Contrary to popular belief, clouds aren’t made of cotton candy, but of a conglomerate of cool water vapor that has condensed due to the temperature at higher altitudes. The altitude at which the condensation happens depends on the humidity and the rate at which temperature drops with elevation. Additionally, different weather conditions greatly affect the ability of cloud formation, understandably, with temperature playing a key role. This helps explain why you will often see very few clouds in summer, but seemingly a lot more in winter.
Meteorological conditions also determine the type of clouds, because, as you may have noticed, not all cloud formations are the same! Here are some of the most common types of clouds you may encounter on a day to day basis.
Clouds which form at very high altitude are called cirrus clouds, and are known to reach heights of 6,000 meters (10,000 feet). Usually thin, these clouds do not produce rain and are considered to indicate fair weather.
Mid-level formations, found between 2,000 meters and 6,000 meters (6,500 – 10,000 feet) sport the prefix ‘alto-’, with their shape determining the rest of the name — for example, flat clouds in these levels are known as altostratus. Unlike cirrus clouds, these formations tend to indicate an incoming storm, and have been known to discharge rain and snow.
The lowest clouds are known as stratus clouds, these are the ones you see the most often. Usually dense, their colouring betrays their intentions, with dark clouds indicating they are waterlogged and could discharge it through rain, hail or snow, whilst white clouds are devoid of any excess water.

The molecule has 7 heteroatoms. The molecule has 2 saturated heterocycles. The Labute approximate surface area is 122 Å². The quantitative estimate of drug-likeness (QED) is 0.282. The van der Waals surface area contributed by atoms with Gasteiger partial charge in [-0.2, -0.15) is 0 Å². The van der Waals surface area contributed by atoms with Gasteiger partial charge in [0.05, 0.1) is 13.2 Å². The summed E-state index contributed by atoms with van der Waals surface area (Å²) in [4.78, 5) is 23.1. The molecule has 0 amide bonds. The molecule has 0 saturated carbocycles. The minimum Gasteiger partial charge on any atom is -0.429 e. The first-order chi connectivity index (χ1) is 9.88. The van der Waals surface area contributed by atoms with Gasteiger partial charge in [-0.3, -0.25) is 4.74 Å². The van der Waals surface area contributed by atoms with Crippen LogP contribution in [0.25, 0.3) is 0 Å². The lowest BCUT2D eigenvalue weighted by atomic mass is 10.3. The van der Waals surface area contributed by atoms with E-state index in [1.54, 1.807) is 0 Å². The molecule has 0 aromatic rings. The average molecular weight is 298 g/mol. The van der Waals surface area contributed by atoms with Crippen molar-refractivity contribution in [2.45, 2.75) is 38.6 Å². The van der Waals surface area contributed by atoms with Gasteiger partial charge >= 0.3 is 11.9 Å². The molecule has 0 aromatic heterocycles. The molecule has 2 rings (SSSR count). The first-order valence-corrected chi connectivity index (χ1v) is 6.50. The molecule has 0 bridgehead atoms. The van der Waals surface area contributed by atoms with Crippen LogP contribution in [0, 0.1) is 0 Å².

Storm clouds have a fairly recognizable name which you may have encountered on more than one occasion: cumulonimbus. These clouds are dark, very large and can reach incredibly high altitudes – at time higher than most airliners, about 15,000 meters (50,000 feet). Storm cloud formations obviously bring forth a large water discharge, thunder and lightning. On top of this, these clouds can be signs of more devastating storm events, such as tornadoes.
These clouds can however be affected by the local environment, notably pollution. Usually, when clouds condense it’s with nothing more than the natural dust in the air, but particles from industry, car exhaust or other such emissions can find their way into the clouds, and eventually into the water that discharges from it. This helps explain phenomenon like dirty rain or acid rain that tend to plague industrial cities.